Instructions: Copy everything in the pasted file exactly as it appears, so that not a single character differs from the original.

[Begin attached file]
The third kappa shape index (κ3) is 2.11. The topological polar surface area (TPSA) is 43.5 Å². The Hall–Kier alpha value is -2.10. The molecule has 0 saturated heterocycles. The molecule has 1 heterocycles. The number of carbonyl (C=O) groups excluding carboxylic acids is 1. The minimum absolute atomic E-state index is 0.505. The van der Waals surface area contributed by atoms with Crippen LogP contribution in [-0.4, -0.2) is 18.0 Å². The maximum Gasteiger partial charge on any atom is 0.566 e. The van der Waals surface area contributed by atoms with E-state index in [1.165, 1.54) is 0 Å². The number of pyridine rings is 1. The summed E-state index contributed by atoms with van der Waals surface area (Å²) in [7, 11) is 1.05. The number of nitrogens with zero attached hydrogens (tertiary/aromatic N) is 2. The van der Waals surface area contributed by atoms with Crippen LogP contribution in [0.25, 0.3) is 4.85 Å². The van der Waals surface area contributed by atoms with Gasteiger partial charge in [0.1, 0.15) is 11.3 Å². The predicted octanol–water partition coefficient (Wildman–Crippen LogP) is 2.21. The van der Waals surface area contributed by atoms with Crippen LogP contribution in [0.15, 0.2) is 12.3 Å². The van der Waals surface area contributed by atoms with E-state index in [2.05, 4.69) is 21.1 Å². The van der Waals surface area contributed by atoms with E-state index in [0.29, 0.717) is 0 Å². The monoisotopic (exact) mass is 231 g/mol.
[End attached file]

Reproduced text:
The third kappa shape index (κ3) is 2.11. The topological polar surface area (TPSA) is 43.5 Å². The Hall–Kier alpha value is -2.10. The molecule has 0 saturated heterocycles. The molecule has 1 heterocycles. The number of carbonyl (C=O) groups excluding carboxylic acids is 1. The minimum absolute atomic E-state index is 0.505. The van der Waals surface area contributed by atoms with Crippen LogP contribution in [-0.4, -0.2) is 18.0 Å². The maximum Gasteiger partial charge on any atom is 0.566 e. The van der Waals surface area contributed by atoms with E-state index in [1.165, 1.54) is 0 Å². The number of pyridine rings is 1. The summed E-state index contributed by atoms with van der Waals surface area (Å²) in [7, 11) is 1.05. The number of nitrogens with zero attached hydrogens (tertiary/aromatic N) is 2. The van der Waals surface area contributed by atoms with Crippen LogP contribution in [0.25, 0.3) is 4.85 Å². The van der Waals surface area contributed by atoms with Gasteiger partial charge in [0.1, 0.15) is 11.3 Å². The predicted octanol–water partition coefficient (Wildman–Crippen LogP) is 2.21. The van der Waals surface area contributed by atoms with Crippen LogP contribution in [0.15, 0.2) is 12.3 Å². The van der Waals surface area contributed by atoms with E-state index in [2.05, 4.69) is 21.1 Å². The van der Waals surface area contributed by atoms with E-state index in [0.29, 0.717) is 0 Å². The monoisotopic (exact) mass is 231 g/mol.